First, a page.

Recently, I encountered the challenge to run a shell script of an internal program from our team on a RedHat machine. I had to choose a solution which was easy to maintain and a well-known standard to developers.
Besides some alternative ideas, like running the script from a Jenkins job, to make it more visible or executing it in a virtual console (screen), I came to the conclusion that running the script as a service would make the program better maintainable and it can be launched at start-up. You can easily kill the program and you do not have to look after its PID (process id). You can find an example service script at Write a System V Script. Copy the shell script on the bottom to /etc/init.d/ and rename it to the name of your program, in the example below I use your-service-name.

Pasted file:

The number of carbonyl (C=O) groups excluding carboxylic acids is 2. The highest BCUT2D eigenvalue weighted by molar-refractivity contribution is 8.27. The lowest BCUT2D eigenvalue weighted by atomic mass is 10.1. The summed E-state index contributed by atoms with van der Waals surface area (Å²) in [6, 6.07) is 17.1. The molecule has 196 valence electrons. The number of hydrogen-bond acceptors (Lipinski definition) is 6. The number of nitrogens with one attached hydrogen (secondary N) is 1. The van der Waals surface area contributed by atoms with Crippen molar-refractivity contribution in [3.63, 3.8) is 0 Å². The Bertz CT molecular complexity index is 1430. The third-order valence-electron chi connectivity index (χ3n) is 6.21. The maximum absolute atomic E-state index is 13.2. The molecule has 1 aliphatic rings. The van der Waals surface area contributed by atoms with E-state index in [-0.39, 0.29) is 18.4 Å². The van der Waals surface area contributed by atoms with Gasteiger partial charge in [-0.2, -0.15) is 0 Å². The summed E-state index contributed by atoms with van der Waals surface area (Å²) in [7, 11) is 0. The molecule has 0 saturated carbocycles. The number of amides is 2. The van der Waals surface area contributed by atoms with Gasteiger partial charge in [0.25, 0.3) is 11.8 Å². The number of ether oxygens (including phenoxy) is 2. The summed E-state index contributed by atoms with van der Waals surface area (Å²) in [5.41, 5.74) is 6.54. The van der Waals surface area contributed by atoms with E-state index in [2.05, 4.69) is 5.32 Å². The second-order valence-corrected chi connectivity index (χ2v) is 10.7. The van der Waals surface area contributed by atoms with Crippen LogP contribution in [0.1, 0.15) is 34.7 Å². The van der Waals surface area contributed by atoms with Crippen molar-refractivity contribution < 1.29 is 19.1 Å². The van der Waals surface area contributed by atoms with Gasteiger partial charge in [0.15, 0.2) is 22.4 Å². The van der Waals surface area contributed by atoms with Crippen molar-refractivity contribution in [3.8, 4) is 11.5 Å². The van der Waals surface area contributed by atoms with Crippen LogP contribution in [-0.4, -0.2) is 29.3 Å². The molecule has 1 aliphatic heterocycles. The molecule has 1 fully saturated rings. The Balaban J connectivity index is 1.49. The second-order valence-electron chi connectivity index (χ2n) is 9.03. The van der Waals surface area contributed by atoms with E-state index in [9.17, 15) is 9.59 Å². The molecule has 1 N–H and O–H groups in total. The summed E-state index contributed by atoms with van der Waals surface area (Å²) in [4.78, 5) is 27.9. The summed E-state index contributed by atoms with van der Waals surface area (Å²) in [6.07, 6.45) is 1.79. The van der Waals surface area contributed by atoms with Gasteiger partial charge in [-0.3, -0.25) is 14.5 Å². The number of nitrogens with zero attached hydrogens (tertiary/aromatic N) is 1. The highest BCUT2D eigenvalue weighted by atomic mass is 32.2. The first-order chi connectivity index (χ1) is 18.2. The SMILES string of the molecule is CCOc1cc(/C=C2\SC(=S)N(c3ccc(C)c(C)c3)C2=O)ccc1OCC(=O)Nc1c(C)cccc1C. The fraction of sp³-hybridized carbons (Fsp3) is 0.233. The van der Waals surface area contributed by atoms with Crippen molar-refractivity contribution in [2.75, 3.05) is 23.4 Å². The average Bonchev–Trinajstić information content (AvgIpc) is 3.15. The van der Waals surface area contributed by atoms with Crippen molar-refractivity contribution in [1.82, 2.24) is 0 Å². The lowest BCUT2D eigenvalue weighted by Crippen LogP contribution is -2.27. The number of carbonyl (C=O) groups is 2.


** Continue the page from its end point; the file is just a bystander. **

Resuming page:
Add the script to your services with:
chkconfig –add your-service-name
Enable the service with:
chkconfig your-service-name on
Now you can start your service with:
service your-service-name start
Other options for controlling your service are stop, restart and status. With service –status-all you can see if your service is listed.
Feel free to use this template script your-service-name.sh, which is under the WTFPL License for your own and give suggestions to improve it. Make sure you use correct permissions for your application and for the service.